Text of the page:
•  » » "bin-searching the longest prefix of T which has the same hash as one of the stored ones."Wouldn't we have a very similar problem here as with the BBST nearest neighbor? Say we have patterns "abc" and "abcde" and query string suffix "abcdf". Binary search would tell us that "abcd" is the longest prefix of the query string that is also a prefix of one of the patterns, but we can't find "abc" from that. Did I misunderstand something here?
•  » » » Oh I see, nevermind. When using a trie it's pretty obvious how to resolve this.
 » There is a solution using AC Automaton.When we have N strings in the set, maintain logN AC Automatons : the ith automaton contains the first 2ki strings not included in previous automatons, where ki is position of the ith highest 1 in binary representation of N. For example when N = 19, we have 3 automatons : {S1..S16}, {S17..S18} and {S19}.The first type of operation can solved by traversing the logN automatons using the given string.When adding a string, first construct a automaton using the single string, and while there are two automatons with the same number of strings, we merge them by construct a new automaton using brute force. It's easy to see the property in the first paragraph keeps, and the complexity of the algorithm is , where SumL is the total length of all strings, and N is the number of insert operations.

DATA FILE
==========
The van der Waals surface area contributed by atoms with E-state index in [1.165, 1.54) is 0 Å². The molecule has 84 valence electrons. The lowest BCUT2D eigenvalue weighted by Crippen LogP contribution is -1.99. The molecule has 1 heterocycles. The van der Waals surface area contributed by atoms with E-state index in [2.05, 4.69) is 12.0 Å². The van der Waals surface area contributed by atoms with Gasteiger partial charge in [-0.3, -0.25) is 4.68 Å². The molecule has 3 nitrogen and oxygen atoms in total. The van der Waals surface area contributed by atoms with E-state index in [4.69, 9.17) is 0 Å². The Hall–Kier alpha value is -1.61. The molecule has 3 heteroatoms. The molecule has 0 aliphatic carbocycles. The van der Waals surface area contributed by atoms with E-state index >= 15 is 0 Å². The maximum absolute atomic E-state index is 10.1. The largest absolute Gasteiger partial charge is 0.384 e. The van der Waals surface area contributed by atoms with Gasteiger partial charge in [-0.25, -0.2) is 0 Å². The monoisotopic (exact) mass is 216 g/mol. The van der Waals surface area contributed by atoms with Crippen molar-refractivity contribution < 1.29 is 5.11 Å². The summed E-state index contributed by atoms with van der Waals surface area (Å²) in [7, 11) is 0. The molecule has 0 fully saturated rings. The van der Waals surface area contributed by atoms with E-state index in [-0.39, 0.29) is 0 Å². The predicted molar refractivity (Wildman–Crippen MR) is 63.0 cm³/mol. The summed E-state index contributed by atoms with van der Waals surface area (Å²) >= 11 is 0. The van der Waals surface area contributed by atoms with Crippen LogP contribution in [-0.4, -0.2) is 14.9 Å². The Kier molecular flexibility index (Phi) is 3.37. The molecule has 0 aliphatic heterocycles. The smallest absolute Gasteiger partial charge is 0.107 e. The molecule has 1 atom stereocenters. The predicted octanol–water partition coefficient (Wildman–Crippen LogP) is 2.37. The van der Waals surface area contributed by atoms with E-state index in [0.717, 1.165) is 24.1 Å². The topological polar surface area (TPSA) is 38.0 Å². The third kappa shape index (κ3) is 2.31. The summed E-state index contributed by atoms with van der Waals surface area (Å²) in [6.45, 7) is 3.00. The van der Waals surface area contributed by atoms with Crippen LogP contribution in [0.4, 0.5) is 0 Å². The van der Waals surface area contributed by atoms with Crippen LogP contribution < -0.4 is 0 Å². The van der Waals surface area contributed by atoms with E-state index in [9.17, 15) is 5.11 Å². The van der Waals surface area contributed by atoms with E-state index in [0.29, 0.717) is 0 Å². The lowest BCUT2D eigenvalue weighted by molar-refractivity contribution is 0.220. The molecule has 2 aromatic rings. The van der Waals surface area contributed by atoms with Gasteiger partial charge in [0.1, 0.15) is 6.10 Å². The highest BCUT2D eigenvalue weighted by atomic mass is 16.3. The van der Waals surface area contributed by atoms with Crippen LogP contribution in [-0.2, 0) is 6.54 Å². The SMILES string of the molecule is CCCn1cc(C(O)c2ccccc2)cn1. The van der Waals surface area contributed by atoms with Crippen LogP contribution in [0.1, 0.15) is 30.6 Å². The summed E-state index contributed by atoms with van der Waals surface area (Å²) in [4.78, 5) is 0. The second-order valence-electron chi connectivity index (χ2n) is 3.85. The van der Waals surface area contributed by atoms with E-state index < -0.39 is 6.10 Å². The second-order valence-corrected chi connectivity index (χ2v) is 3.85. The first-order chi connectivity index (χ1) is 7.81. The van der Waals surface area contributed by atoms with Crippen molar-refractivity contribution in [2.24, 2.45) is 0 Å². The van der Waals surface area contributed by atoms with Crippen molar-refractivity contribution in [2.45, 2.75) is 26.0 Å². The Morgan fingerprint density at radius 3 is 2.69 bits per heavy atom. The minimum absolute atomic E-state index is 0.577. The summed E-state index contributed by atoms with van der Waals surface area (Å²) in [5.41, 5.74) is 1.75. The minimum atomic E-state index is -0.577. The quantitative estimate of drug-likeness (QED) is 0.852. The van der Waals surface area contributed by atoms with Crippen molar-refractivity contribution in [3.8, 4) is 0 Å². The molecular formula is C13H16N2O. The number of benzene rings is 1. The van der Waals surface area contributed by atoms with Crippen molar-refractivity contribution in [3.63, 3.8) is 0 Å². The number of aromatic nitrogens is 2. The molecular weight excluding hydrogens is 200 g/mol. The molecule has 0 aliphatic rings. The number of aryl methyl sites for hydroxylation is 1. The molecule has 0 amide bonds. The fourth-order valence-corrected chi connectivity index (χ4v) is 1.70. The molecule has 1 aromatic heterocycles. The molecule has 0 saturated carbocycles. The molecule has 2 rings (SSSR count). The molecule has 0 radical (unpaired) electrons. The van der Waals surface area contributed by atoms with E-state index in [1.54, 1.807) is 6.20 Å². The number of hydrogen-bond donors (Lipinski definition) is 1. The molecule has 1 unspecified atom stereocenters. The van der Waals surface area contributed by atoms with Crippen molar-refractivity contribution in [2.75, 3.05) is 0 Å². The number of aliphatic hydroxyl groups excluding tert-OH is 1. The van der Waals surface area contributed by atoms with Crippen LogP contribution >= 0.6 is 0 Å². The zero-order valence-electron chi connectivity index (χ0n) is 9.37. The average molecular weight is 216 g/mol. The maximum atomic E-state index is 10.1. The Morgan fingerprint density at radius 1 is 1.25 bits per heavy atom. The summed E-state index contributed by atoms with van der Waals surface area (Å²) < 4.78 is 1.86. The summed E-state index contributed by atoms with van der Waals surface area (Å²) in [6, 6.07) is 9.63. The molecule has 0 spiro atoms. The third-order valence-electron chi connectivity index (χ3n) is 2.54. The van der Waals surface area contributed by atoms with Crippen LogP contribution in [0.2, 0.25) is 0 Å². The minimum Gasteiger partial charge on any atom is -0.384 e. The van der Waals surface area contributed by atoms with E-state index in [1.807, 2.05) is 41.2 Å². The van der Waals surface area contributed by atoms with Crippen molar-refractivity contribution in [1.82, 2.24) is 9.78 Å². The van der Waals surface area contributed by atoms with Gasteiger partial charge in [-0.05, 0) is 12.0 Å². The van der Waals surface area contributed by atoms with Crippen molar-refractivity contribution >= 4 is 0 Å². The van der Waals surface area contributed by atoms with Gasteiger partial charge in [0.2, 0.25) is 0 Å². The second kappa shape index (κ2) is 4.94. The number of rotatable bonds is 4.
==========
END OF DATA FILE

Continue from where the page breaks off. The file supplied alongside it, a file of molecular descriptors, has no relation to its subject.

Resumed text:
•  » » Thanks a lot, it is really elegant solution. Actually, it has been already described in this thread in Russian. Thank you anyway! Let me ask a question: have you invented this idea by yourself or read/heard about it somewhere?
•  » » » What about my solution with trie, hashes, bin-search and DFS? :D
•  » » » sillycross wrote about this technique one year ago. Now it's widely known among Chinese coders.